Leung YW, Park B, Heo R, Adikari A, Chackochan S, Wong J, Alie E, Gancarz M, Kacala M, Hirst G, de Silva D, French L, Bender J, Mishna F, Gratzer D, Alahakoon D, Esplen MJ. Providing Care Beyond Therapy Sessions With a Natural Language Processing-Based Recommender System That Identifies Cancer Patients Who Experience Psychosocial Challenges and Provides Self-care Support: Pilot Study. JMIR Cancer. 2022 Jul 29. doi: 10.2196/35893.
The Government of Canada has announced the latest round of Canada Research Chair (CRC) funding.
The CRC program provides funding to attract and retain Canada’s most accomplished and promising researchers. Chairholders aim to achieve research excellence, improve our depth of knowledge and quality of life, strengthen Canada's international competitiveness and help to train the next generation of highly skilled professionals.
In this latest round of funding, the CRC program invested more than $139 million to support 176 new and renewed Chairs across 46 Canadian research institutions.
“This program is a catalyst for discoveries and innovations that directly benefit Canadians,” says Dr. Brad Wouters, Executive Vice-President of Science and Research at UHN. “The Chairs announced this round highlight the rich diversity of Canadian scholars and will strengthen our leadership across a broad spectrum of disciplines. Congratulations to all our researchers on this wonderful achievement.”
Read below to learn more about the five UHN researchers that received CRC funding:
● Dr. Myron Cybulsky, Tier 1 CRC in Arterial Wall Biology and Atherogenesis (renewal). Dr. Cybulsky is a Senior Scientist at the Toronto General Hospital Research Institute and a world leader in the mechanisms of atherosclerosis, a contributing factor to heart disease and stroke. This Chair will help to advance Dr. Cybulsky’s research into the formation of arterial plaques, which will help doctors treat heart disease before it becomes fatal.
● Dr. Courtney Jones, Tier 2 CRC in Leukemia Stem Cell Metabolism (new). Dr. Jones is a Scientist at the Princess Margaret Cancer Centre and an emerging international leader in leukemic stem cell (LSC) metabolism. Funding from this Chair will enable Dr. Jones’ group to study how LSCs use energy differently from normal cells and how healthy blood-forming stem cells become cancerous and cause acute myeloid leukemia. This research will help to develop strategies that target LSC metabolism to prevent cancer relapse and improve patient outcomes.
● Dr. Sushant Kumar, Tier 2 CRC in Genomic Medicine (new). Dr. Kumar is a Scientist at the Princess Margaret Cancer Centre with expertise in bioinformatics and the analysis of large-scale cancer data. This Chair will enable his team to develop computational methods to integrate and analyze cancer data sets from gene sequencing, functional genomics, protein structure and pharmacogenomics studies. This research will contribute to precision oncology efforts by yielding novel tools for studying tumour evolution and heterogeneity and identifying clinically actionable disease biomarkers.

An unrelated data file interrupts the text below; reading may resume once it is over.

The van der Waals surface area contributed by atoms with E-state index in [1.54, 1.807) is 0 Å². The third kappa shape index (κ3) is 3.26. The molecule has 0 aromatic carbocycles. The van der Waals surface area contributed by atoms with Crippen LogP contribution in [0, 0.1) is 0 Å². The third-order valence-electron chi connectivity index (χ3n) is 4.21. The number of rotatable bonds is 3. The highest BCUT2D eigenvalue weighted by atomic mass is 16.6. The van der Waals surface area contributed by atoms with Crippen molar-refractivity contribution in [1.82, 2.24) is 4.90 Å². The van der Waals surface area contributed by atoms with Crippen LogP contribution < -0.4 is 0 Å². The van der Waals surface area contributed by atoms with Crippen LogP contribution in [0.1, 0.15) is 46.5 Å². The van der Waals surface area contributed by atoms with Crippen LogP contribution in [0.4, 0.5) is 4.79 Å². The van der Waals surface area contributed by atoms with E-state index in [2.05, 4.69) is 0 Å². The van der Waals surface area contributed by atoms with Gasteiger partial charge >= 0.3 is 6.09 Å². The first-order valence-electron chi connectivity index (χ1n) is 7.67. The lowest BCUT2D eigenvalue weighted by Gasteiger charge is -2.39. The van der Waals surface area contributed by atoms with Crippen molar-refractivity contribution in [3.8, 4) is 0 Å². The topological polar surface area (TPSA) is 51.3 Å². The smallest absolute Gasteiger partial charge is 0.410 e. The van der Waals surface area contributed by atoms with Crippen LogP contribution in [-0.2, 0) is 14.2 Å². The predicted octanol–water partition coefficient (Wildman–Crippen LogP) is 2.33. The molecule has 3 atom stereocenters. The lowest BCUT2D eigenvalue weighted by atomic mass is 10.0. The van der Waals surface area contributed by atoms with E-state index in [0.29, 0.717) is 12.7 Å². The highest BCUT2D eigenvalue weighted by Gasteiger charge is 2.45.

● Dr. Gregory Schwartz, Tier 2 CRC in Bioinformatics and Computational Biology (new). Dr. Schwartz is a Scientist at the Princess Margaret Cancer Centre and an expert in computational biology and the analysis of single-cell data sets. His research team is developing computational tools to analyze multi-omic, single-cell data sets to uncover cell-cell communication networks in cancer. Understanding how cells communicate in cancer will provide insights into disease progression and drug resistance, and will enable the development of innovative diagnostic tools and strategies to overcome resistance.
● Dr. Anastasia Tikhonova, Tier 2 CRC in Stem Cell Niche Biology (new). Dr. Tikhonova is a Scientist at the Princess Margaret Cancer Centre and an emerging leader in the fields of hematopoiesis and stem cell biology. Her research focuses on how communication between blood stem cells and the bone marrow environment changes during cancer. Funding from this Chair will enable her group to define the role of the bone marrow microenvironment in malignant hematopoiesis and identify microenvironmental cues that promote the development of acute lymphoblastic leukemia.
These latest funding results were announced by the Honourable François-Philippe Champagne, Minister of Innovation, Science and Industry, on November 16, 2022. To read more, see the official press release.
Congratulations to the fourteen UHN researchers who have made the 2022 list of Highly Cited Researchers from Clarivate—a global leader in bibliometrics and analytics. Only 6,938 researchers from 69 countries were awarded the distinction.
A citation (i.e., when a scientific article references a previously published article) is an objective measure of how influential a publication is within a particular field. The Clarivate Highly Cited Researcher list recognizes individuals who published highly cited papers that rank in the top 1% by citations for field and publication year in the Web of Science citation index over the past decade. Seven UHN researchers on the list received the added distinction of being included in the ‘Cross-Field’ category, reflecting their interdisciplinary excellence and impact in multiple research fields.
Dr. Brad Wouters, Executive Vice-President of Science and Research at UHN, comments, “These highly cited researchers represent exceptional leaders. Through their research, they are making waves within the international scientific and medical communities. Their discoveries are also leading to new and improved therapies that are making our vision of A Healthier World a reality. We are proud of them, and it is an honour to celebrate their achievements.”
The list of UHN researchers and the categories in which they received their distinction are listed below. To read more, see the Clarivate press release.
Cheryl Arrowsmith | Cross-Field
Senior Scientist, Princess Margaret Cancer Centre
Research focus: cancer-related structural biology, chemical biology and epigenetics.
Gary Bader | Biology and Biochemistry
Affiliate Scientist, Princess Margaret Cancer Centre